My daughter dogged me as I set up the room for evening worship. She was happy, and her joy kept me from sliding perilously over the edge into pure glum.

But the texting conversation continued. And kept pulling down, down down. Family is angry. And apparently the dam let loose today. It’s my fault. I embarrassed them. I alerted the whole world to all their problems. They never want to see me again and refuse to ever talk to another church.

And then it was time for worship.

Well… it helped. It gave voice to my sorrow. We got to talk some about depression, and how God comes to us in our depression. And I got to say something I often need to hear:

When we face depression, our emotions tell us that it will never, ever get better. Those emotions are wrong. Because there will be a last tear. There will be a last bullet. There will be a last time a family is shattered, a last time there is shame. And after that… there is joy. Because Jesus faced all our pain for us. Our darkness will end, because he faced darkness for us. And what comes after is only light.”

So by the time worship ended… I was ok. Not great, but ok.

But we had two guests in worship tonight. Two teen girls I’d arranged (along with other teens of both genders, but these are the two that came tonight) – two teen girls I’d arranged to come, participate in worship and then evaluate afterward over ice cream – my treat. And so we went out to DQ after everyone else had departed from the church.

And they chattered away. And told me about things they liked, things that didn’t work, suggestions…

…and it was fun. Just to listen to them talk. These are two young women I know and serve through our teen center. They laughed and giggled and told secrets as I ate my mini Blizzard. And they talked about seeing llamas today at a petting zoo.

On the way home, I played them a song by one of my favorite bands: “Let Me Be Your Llama.” And by the time I dropped them off, both of them were belting it out at the top of their lungs.

And by the time I got home… yeah. Happy.

So in my ministry, I pissed a family off. For doing the right thing. And I have suffered for it – if not “in fact,” then in my heart. I may never see them again. I pray more opportunity to serve them with the Gospel, but… well, that’s not up to me.

And then God does this. He finds two young women that delighted in tonight’s service. “I like that you asked for opinions, so we didn’t have to worry about being wrong. And then you used that to teach us about God. I like that you joke around, but then you use it to tell us about Jesus.”

And then singing about llamas at the top of their lungs.

He allows me to feel pain. He allows me to feel the cross. He allows me to suffer for serving him. And then he brings me joy from another source entirely.

Father, keep going. You told me that I must bear the cross. Teach it to me. But Lord, please, bring me your joy as well. Teach me to love those you give me, even in pain. Show me how much you love me, and grow me in trusting you. Because you know what you’re doing, even and especially as you teach me to bear the cross. Make more and ever more your servant.

All Things New


I will not sob on the way home.

I will not sob on the way home.

I’ve done it again. And I can’t go into details here, which is why you won’t hear much of the story as to why this is happening, but the end result is the same:

I’ve destroyed another family.


No, that is not true. That family has destroyed itself. I only reported it.

I told. (more…)

To Wear the Faces of the Dead

Roy's Funeral

His mother died.

He’s not a member yet, but he’s been taking membership classes. He’s a young but eager Christian. I’m supposed to officiate at his wedding, and would have, except… he got caught violating parole. I believe him when he says he didn’t realize he was doing it. I withhold judgment on whether or not he should have known what he was doing was violating.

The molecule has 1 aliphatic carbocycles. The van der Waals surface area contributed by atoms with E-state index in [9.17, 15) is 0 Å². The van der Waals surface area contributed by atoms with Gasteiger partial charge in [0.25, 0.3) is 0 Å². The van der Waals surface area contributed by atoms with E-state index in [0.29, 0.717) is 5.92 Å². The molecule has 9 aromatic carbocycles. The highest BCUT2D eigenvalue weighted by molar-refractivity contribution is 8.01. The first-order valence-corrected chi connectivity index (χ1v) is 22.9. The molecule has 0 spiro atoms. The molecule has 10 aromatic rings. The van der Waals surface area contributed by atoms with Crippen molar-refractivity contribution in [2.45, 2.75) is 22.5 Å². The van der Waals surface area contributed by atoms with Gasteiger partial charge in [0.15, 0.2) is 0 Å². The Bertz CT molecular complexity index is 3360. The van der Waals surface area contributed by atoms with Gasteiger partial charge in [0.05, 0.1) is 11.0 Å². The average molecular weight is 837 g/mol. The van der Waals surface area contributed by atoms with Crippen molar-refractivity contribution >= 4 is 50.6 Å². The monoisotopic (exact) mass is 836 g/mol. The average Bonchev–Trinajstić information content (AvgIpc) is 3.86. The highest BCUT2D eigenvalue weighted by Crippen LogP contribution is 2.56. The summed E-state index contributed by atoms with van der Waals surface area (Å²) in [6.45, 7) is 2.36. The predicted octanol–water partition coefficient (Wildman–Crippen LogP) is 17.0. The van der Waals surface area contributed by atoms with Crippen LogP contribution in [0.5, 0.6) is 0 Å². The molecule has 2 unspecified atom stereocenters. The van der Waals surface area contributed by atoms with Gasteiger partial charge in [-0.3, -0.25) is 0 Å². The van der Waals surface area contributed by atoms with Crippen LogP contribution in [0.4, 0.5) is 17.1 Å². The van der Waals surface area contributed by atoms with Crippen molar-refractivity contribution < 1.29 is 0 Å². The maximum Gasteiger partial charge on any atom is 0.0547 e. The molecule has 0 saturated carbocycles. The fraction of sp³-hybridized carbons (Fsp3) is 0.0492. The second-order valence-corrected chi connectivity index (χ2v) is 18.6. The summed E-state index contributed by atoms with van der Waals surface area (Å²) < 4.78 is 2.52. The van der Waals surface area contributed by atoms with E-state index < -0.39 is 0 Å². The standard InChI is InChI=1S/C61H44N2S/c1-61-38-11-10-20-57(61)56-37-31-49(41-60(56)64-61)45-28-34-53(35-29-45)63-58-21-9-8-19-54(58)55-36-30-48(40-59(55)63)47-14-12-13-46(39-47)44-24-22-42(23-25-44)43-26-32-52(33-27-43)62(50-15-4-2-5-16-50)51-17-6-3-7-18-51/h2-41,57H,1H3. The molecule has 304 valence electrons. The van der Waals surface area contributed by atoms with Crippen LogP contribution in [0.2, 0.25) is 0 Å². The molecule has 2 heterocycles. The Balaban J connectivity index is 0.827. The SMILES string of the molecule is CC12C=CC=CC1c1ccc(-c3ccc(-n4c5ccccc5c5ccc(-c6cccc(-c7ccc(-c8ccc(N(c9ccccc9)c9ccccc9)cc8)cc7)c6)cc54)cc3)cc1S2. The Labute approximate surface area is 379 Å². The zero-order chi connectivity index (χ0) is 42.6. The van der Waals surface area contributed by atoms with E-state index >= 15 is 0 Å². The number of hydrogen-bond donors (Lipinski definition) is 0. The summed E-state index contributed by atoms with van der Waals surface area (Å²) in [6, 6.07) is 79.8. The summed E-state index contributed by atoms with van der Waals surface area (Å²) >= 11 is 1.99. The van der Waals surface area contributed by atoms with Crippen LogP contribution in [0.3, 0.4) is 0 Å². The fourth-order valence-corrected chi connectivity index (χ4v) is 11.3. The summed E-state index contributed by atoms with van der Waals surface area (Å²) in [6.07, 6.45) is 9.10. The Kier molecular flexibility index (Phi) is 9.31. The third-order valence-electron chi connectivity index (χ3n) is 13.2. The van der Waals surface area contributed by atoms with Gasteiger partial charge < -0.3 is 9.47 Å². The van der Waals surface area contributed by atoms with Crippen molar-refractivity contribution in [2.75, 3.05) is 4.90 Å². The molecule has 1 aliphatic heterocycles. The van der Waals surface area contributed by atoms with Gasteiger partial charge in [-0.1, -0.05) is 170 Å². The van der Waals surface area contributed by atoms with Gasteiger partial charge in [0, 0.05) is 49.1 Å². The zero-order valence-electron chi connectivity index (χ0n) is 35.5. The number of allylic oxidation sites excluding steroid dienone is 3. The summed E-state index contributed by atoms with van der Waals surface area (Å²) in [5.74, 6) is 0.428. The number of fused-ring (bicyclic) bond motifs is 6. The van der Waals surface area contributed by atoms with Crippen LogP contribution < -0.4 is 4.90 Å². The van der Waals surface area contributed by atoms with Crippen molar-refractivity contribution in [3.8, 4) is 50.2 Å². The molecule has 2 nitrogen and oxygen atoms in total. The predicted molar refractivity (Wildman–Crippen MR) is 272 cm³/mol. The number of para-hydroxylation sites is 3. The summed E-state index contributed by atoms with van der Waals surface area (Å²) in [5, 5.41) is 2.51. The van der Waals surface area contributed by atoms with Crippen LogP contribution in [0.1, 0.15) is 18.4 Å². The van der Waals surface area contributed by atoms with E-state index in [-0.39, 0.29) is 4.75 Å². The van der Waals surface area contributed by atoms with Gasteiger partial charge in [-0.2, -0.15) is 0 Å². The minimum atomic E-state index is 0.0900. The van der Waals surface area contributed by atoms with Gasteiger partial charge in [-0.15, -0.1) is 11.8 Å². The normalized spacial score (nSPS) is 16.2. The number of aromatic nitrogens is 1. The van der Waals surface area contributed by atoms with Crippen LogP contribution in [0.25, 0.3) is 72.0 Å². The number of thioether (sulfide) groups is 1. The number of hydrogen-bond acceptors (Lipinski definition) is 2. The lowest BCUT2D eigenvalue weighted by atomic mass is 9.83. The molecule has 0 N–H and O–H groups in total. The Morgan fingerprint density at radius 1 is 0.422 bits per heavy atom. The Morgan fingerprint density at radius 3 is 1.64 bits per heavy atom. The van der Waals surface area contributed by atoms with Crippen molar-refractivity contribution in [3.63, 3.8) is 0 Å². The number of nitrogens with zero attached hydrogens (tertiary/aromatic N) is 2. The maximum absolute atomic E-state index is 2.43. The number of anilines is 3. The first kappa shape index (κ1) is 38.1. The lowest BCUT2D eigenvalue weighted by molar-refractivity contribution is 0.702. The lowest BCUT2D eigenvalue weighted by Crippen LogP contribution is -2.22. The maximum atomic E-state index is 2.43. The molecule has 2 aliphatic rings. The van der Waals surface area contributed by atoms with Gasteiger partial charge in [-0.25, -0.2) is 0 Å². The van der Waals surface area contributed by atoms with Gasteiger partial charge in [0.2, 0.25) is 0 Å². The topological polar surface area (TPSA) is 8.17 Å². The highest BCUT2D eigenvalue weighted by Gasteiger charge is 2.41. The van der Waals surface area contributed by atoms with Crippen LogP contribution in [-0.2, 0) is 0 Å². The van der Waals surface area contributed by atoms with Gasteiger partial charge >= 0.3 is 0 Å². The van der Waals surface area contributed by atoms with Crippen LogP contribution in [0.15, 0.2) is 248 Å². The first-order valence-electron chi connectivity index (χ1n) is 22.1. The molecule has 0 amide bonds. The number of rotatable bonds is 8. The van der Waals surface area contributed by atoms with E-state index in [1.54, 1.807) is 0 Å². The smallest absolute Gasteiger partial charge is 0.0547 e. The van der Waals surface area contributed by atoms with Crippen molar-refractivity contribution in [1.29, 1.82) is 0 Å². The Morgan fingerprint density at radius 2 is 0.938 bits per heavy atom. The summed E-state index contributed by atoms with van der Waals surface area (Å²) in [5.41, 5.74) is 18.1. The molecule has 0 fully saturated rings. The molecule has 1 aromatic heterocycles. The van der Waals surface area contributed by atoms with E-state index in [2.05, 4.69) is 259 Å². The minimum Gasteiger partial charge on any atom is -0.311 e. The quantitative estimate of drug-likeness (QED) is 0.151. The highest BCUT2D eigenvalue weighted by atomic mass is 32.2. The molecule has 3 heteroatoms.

He’s been held in jail, and his courtdate is set. And then… last night, his mother died.

I know this man. I know his heart. This will rip him apart. It’s going to break him that this happened while he was on the inside. That he can’t be with his family. That he can’t mourn with them, but is stuck in a cell.

I got the news last night not long before bed. I started planning what I had to do to see him today.

And then I went to his mom’s funeral. (more…)

A Sea Brighter than the Sky


The waters were restless this morning. Breakers roared in, and I felt their spray even fifteen feet above as I ran along the cliffs over the Lake. Out on the horizon and over the Lake, dark blue clouds blotted out the sky. And yet, here and there, you could see the sun poking through.

And the Lake responded.

If I looked up to the sky, I saw a dark, foreboding scene. But as I looked down, I observed a bright, shining lake that left me dazzled. The sight took my breath away: the waters reflected an unseen sun under a dark sky.

Christian, this is you.

You have been called to be light. You have been called to reflect your Savior, the one who redeemed you, the one who bought you out of darkness at the price of his own life. The skies are dark here. Oh, they are so, so dark. I know. Trust me. They overwhelm so easily, and we give in to despair.

Look up. Do you see? The Son has not abandoned you. Look down. Do you see the proclamation in Word? He knew the deeps you keep secret from the world around you. He knew the secrets you have not told, for fear that those around you would reject you. And do you see? He has loved you anyway. He has purchased and won you, not with silver or gold, but with his holy, precious blood and his innocent suffering and death.

Oh, even under the dark sky, Christian, reflect him. Be brighter than those around you. Surprise and delight. Don’t fade into the darkness. This is not who your Savior made you to be.

But you cannot do it, dear one. It is impossible for you – unless.

Unless you are reflecting him. Unless you see the Son and focus on him and his love for you. Unless you grow to gasp at his goodness and revel in his brightness. Unless you grow in the grace and knowledge of our lord Jesus Christ.

You have been called to be a sea brighter than the sky, but never brighter than the sun. Oh, that can never be. But Christian: reflect that light you have been shown. Shine bright.

A Weekend with the Family


Usually not a happy sight.

Of course I’ll take you.

Grandpa had open heart surgery. He’s a church member; I’d already been planing to take the one hour one-way trip to the hospital to see him. His daughter and grandchildren don’t have a car; they want to see grandpa, too. So up we went.

And on the way, not only did I get to spend time with my members… I got to know them better, and minister to them in their need. And then minister to grandpa in his need. And then minister to a sad and shaken family on the way back. Stepdad in the family was taught growing up that “Real men don’t cry.” I got to teach him otherwise. If it’s ok for Jesus to cry, it’s ok for you.

It is good to be the family of God. (more…)